History, like any good fishing story, gets more and more misremembered over time.
The Trojan War was largely assumed to just be a myth for years, then somebody stumbled across the ruins of the city. Now because of that and Brad Pitt, people just assume the Trojan Horse was a real thing as well, despite any actual proof of this existing. This just goes to prove that history is most often determined by gorgeous men in skirts.
Because of this, it’s easy to understand that many people with major historical influence get overlooked due to being fat and unmarketable. One man with plenty of reason to be angry at history is William Dawes.
Dawes lived in Boston in the late 1700’s, where he made a living tanning the hides of the animals he had clearly just eaten entirely. He also wore a suit at his wedding that was made entirely in America, which was apparently notable at the time. History tries to tell us a few other things about Dawes’ life, but they don’t matter because the poor guy was friends with Paul Revere.
You remember Paul Revere. He’s the dude who rode on horseback warning the people of Massachusetts that the British were coming while simultaneously writing the first draft of the Declaration of Independence, fashioning a set of silver teeth for General George Washington, and being able to start fires with his mind.
Part of that crap is true. Revere, a silversmith in Boston, did have his famous ride, which ended with two lanterns being hung from a church to warn folks of British troops. But history screws the story up tremendously.
On April 18th, 1775, British troops set out from Boston towards Concord and Lexington in order to capture an arsenal and also two patriot leaders, Samuel Adams and John Hancock. Adams would later go on to be more associated with beer than anything else, and Hancock’s name is forever linked to signing things out of spite.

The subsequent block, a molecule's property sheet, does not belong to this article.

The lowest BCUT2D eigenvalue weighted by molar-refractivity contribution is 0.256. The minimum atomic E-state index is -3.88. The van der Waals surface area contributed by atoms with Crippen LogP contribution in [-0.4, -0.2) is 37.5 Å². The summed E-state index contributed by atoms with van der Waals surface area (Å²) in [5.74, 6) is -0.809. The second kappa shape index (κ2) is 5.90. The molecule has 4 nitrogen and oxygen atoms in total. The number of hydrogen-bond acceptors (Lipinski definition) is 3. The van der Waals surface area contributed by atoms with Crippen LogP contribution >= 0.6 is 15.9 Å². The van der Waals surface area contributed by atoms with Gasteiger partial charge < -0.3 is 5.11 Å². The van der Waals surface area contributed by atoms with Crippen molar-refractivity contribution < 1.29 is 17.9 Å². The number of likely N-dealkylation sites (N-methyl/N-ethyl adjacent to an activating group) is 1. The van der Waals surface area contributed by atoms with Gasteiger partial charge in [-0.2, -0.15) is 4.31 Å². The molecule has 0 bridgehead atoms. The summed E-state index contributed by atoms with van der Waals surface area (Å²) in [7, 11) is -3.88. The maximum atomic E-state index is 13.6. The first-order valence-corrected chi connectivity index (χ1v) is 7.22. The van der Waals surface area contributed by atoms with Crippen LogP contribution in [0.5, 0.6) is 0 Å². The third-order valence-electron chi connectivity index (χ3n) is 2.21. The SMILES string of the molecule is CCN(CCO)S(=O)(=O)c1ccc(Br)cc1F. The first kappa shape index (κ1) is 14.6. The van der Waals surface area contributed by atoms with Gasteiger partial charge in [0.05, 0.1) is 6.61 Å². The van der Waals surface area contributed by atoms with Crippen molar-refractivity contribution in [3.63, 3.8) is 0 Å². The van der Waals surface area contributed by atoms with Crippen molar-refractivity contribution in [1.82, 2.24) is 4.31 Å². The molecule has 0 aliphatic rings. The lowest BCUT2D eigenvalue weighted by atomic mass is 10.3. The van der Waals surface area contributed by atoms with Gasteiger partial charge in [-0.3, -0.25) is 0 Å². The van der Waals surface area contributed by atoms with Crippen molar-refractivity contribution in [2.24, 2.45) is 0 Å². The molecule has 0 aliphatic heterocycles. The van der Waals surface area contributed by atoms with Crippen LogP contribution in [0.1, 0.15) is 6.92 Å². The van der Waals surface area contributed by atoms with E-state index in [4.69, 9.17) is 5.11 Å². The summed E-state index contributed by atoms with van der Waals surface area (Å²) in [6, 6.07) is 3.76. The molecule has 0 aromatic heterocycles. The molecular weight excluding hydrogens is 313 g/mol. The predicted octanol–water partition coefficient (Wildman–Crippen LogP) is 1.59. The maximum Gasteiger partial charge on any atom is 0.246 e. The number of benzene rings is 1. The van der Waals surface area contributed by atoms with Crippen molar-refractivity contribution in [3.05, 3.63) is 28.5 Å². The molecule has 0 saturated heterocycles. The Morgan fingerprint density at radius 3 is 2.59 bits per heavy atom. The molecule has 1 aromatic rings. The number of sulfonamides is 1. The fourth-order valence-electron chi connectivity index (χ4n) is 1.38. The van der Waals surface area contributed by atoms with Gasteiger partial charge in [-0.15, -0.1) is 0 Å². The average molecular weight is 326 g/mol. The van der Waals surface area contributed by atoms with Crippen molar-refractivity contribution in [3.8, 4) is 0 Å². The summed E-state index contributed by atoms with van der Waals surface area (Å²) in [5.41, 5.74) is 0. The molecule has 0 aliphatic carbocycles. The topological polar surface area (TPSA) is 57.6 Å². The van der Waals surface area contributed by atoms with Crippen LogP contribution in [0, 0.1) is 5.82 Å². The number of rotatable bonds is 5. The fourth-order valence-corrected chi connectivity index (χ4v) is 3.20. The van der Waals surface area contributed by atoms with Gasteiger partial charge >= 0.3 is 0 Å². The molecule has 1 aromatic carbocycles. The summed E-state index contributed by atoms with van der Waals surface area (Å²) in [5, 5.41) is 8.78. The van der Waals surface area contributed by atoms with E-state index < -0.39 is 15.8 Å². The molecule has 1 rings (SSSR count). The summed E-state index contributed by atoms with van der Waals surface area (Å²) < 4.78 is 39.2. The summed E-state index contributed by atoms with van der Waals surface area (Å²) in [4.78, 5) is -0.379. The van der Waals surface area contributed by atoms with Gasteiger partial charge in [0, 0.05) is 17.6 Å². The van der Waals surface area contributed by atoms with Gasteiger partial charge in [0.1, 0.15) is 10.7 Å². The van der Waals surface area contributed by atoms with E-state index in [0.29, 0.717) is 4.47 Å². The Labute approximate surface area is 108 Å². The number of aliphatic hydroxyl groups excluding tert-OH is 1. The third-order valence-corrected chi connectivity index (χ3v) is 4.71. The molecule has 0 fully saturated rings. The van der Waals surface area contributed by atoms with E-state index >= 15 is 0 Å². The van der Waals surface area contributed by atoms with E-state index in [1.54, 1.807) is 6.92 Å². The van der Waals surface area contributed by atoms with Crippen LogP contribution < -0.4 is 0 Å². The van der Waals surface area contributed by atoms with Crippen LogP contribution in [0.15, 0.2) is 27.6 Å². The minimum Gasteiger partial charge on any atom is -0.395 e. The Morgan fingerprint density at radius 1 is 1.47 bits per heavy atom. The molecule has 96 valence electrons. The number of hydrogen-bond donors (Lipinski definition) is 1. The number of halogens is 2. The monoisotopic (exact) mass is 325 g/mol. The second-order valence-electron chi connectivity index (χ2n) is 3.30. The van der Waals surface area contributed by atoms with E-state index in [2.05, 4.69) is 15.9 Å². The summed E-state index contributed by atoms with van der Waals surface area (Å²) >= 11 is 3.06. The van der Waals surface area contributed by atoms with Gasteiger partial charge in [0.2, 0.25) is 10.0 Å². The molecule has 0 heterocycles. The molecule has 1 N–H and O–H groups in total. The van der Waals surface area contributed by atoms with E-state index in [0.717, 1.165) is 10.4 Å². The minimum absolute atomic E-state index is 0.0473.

Two men had been appointed to ride through the countryside to signal a warning that fighting was about to happen. They were Revere and Dawes, who took separate routes to insure that one of them would not get caught, and that one of them would not get famous.
Both alerted hundreds of minutemen on the ride, and Revere arrived at their final destination, the Old North Church, shortly before Dawes. Then, fighting broke out in Lexington, the war started, and then everyone just went back to normal life in the 1770’s, where the leading causes of death were “starting your own nation” and “reaching the age of 40”.
When Revere died, his obituary didn’t even mention his ride. It simply talked about his good business mind, his plethora of friends, and his incredible pondering skills.
So why all the love for Revere and not Dawes, who did just as much work? Fast forward nearly 100 years.
Renowned poet and renowned “only guy who ever became rich off of poetry” Henry Wadsworth Longfellow visited Boston one day in 1860 and decided to check out the Old North Church. He climbed to the top of the tower, asked somebody, “Hey, didn’t this have to do with something important in the birth of our country?” to which the guy replied, “I dunno, sure?” and Wadsworth decided that Revere needed to be honored.
Part of Wadsworth’s style was to manipulate historical events in order to turn people into bigger heroes than they actually were. Therefore, he decided that Revere needed to ride alone, row himself across the river, beat King George in a game of chess, and eventually launch into space at the end of the ride.
The impact this poem had on history was tremendous, as suddenly Dawes gets completely forgotten and Revere gets a statue in Boston.
But all is not lost for Whats-his-face Dawes. Historians, in a never ending quest to appear smarter than other people, have gone to great lengths to demythologize the poem and give honor to Dawes. Sure, Paul Revere is the household name, but the work of Dawes isn’t unnoticed anymore.
And things could always have been worse. There was actually a third rider that night: Samuel Prescott. He met up with Revere and Dawes on the road and starting riding with them, totally uninvited. Sure, he was the only rider to actually reach Concord, but he will always go down as the guy who crashed the party.
Dawes may have been forgotten for years, but at least he’s not Samuel Prescott: Great American Tagalong.